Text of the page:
Excuse me, I want to make a correction.  I could have done an edit and just let it go unnoticed, but if it has been up long enough for someone to have read it and I forgot or just didn’t get it right, then I want to own that and make it right.  I have the name of this incredible traditional singer wrong (even more than for the placement of accents) it is Iarla O Lionaird.  Thank you.  I hope you’ll listen to him – no, don’t know him, no $$ interest in outcome.


This came in response to Iarla Lionaird (sorry no accents in the right places, I don’t know how to do that) singing The Lament of the Three Marys, worth a listen on YouTube.  I called it Rising because any time you feel you have to let go, you’re rising.


And the fiddle plays

the width of the ocean

and over your heart

the voice

shattering all you hold on to

pick up

what you need

at your own calvary

made whole




One of many reasons for the blog is, I have chronic pain. . . that would be the constant, 24 hour a day, seven days a week, no you don’t qualify for holidays or weekends off kind.

In the beginning, I semi-followed the allopathic medical model (in my opinion it is meant for failure and misery).  Then, I got really interested in this subject and in taking care of me.  So, with the help of some friends, many classes, much research, trial and. . . uh. . . interesting errors, things got better.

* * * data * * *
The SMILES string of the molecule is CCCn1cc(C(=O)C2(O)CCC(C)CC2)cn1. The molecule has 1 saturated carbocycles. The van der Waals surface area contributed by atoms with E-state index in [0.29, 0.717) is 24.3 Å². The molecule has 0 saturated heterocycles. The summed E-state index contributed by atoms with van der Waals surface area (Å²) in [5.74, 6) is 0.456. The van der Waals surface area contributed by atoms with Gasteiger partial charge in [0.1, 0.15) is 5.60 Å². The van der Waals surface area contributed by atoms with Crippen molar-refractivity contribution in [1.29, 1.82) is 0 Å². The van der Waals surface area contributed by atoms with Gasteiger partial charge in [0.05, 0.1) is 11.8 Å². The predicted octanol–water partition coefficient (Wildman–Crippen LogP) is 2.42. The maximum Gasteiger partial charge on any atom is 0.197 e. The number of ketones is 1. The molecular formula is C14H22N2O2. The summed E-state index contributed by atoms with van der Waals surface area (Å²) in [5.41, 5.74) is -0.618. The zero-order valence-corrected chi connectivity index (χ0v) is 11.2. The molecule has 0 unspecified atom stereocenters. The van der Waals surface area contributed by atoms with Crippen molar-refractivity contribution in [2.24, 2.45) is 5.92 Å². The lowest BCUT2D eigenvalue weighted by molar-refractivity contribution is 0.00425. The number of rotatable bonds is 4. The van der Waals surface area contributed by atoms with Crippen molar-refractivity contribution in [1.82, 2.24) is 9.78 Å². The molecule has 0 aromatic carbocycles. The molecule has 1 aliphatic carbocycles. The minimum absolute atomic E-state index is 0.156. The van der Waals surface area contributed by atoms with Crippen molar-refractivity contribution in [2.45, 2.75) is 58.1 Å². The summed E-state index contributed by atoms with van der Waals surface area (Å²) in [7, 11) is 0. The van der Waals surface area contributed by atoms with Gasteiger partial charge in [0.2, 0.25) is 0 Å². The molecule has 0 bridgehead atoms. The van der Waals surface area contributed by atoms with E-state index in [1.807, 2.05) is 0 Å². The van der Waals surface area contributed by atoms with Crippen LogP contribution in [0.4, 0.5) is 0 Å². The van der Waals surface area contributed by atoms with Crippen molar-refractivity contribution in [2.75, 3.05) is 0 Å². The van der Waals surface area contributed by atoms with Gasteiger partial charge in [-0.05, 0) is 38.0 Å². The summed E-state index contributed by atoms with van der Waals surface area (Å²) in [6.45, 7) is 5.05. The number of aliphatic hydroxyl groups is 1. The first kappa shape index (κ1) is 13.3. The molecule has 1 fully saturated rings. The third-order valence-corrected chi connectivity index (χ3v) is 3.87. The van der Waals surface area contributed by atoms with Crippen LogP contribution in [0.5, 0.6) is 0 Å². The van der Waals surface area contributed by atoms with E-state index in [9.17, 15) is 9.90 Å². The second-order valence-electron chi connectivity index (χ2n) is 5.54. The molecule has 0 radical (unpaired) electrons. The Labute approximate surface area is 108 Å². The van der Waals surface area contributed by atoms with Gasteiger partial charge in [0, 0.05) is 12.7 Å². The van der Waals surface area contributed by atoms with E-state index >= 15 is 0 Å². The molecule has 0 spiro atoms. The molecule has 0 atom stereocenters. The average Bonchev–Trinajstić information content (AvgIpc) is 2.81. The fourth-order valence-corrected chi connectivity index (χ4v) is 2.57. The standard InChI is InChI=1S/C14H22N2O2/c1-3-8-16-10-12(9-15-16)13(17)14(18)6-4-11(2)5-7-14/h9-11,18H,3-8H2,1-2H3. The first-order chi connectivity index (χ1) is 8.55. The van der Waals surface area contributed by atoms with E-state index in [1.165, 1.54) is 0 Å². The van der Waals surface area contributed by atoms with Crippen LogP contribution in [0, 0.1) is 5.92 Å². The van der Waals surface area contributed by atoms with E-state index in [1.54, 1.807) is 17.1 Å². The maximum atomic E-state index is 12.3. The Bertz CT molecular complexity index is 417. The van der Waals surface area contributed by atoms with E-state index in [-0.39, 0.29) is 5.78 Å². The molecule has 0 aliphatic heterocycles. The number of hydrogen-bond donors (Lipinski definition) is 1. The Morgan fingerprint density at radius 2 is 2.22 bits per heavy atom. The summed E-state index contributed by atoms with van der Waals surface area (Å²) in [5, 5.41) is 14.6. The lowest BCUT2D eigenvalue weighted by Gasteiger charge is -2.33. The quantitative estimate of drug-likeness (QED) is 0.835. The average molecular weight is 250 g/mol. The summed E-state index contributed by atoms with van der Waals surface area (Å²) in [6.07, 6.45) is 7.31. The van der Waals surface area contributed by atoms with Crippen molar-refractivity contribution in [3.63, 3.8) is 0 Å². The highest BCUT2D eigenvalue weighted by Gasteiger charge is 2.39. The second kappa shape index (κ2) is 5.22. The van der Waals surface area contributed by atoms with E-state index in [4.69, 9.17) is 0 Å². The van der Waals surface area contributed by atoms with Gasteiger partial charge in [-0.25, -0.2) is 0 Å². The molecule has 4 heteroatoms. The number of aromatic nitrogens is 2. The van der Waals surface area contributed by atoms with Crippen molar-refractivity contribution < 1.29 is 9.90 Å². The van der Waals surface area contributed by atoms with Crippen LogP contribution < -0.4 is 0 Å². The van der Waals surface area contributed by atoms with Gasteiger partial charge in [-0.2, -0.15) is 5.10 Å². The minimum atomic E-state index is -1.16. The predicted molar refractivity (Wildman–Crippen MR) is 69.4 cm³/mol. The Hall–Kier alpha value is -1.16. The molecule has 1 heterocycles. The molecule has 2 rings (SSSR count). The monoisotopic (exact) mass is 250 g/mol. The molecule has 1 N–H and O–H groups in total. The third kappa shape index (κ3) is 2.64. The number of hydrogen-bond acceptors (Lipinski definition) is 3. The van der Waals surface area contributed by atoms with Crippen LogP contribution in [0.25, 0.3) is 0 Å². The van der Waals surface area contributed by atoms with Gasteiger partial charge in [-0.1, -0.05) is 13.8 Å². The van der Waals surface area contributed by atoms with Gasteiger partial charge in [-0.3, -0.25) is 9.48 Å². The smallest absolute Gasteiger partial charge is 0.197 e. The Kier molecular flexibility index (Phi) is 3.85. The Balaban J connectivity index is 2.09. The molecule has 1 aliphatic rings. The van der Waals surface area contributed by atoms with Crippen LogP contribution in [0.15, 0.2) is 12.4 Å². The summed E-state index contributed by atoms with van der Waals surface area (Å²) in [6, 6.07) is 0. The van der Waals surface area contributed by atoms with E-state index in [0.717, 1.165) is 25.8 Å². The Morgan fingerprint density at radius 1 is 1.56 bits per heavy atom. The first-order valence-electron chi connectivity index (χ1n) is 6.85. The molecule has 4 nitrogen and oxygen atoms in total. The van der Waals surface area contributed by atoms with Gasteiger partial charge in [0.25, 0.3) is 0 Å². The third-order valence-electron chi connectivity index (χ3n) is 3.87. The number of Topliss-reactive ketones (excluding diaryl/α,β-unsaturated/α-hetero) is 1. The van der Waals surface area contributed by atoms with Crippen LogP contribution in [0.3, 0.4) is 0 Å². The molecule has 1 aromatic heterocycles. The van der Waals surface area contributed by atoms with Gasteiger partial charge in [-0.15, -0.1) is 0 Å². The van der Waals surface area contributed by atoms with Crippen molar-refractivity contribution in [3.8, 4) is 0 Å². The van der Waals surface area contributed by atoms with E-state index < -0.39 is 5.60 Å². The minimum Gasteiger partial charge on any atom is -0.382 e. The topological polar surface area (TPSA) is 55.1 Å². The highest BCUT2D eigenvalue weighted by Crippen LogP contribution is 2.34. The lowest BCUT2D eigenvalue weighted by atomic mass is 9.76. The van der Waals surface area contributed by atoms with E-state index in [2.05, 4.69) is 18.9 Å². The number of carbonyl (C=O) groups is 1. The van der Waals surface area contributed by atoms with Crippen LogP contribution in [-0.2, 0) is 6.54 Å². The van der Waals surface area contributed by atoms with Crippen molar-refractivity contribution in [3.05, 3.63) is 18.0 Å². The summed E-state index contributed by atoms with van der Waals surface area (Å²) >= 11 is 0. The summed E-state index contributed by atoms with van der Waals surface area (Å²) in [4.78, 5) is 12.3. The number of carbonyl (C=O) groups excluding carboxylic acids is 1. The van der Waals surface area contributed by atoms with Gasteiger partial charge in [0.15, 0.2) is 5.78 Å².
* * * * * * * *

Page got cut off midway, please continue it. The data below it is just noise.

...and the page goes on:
No, the pain did not go away and does not.  And, I wanted to use a minimum, if any, pain medication.  I’m no puritan or polyanna, I just know what those medications were intended for and what they do to a mind.  I don’t want that.

I use meditation, yoga, music, dharma lectures, reading, writing and last but not least the love that is in me and around me.

The last few days, I’ve had worsening pain (this is not uncommon), so I get a bit quieter and a bit more appreciative and I get through it with something gained.  I learned, from my west highland white terrier, Ruby, to look, observe, listen, be kind.  That’s really good medicine–that’s the place to start.    I’ve learned that:  sitting out on the redwood deck in quiet, looking out at the wildflowers, and wildflowers and wildflowers and the tomatoes, squash and pumpkin patch my husband planted just for me, I feel appreciation and that’s wider space than pain can occupy;  that sitting out on the porch in the moonlight, I can see and feel how luminous the moon seems, and the vastness of us — how wide and free and powerful we can be;   in listening to music (Led Zep is, yes, one of my picks) it lifts my mood, focuses my mind and plays good memories; that I can  stretch gently and still I fully participate in sun salutations.

Most of all, pain gave me a position an opportunity, to see that it all matters.  I eat better, rest better, play better.  I listen, love and care more deeply.

Thank you, Lilie